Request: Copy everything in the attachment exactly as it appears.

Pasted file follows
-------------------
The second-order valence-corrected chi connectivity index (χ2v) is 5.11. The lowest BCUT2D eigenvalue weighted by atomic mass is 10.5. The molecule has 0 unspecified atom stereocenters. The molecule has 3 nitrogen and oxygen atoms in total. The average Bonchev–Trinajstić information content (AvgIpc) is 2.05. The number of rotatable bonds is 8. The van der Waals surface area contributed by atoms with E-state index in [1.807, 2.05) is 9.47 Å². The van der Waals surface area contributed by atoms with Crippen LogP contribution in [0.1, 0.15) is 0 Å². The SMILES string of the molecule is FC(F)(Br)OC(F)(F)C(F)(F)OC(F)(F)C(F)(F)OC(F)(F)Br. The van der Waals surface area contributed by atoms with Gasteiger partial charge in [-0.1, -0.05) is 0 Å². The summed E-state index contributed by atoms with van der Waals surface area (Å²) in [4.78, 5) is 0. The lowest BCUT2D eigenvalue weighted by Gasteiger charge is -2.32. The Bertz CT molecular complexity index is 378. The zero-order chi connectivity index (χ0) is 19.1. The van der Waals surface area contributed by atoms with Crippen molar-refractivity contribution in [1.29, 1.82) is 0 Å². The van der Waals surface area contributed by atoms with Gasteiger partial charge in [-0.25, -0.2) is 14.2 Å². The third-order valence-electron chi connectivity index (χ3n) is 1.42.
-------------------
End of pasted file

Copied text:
The second-order valence-corrected chi connectivity index (χ2v) is 5.11. The lowest BCUT2D eigenvalue weighted by atomic mass is 10.5. The molecule has 0 unspecified atom stereocenters. The molecule has 3 nitrogen and oxygen atoms in total. The average Bonchev–Trinajstić information content (AvgIpc) is 2.05. The number of rotatable bonds is 8. The van der Waals surface area contributed by atoms with E-state index in [1.807, 2.05) is 9.47 Å². The van der Waals surface area contributed by atoms with Crippen LogP contribution in [0.1, 0.15) is 0 Å². The SMILES string of the molecule is FC(F)(Br)OC(F)(F)C(F)(F)OC(F)(F)C(F)(F)OC(F)(F)Br. The van der Waals surface area contributed by atoms with Gasteiger partial charge in [-0.1, -0.05) is 0 Å². The summed E-state index contributed by atoms with van der Waals surface area (Å²) in [4.78, 5) is 0. The lowest BCUT2D eigenvalue weighted by Gasteiger charge is -2.32. The Bertz CT molecular complexity index is 378. The zero-order chi connectivity index (χ0) is 19.1. The van der Waals surface area contributed by atoms with Crippen molar-refractivity contribution in [1.29, 1.82) is 0 Å². The van der Waals surface area contributed by atoms with Gasteiger partial charge in [-0.25, -0.2) is 14.2 Å². The third-order valence-electron chi connectivity index (χ3n) is 1.42.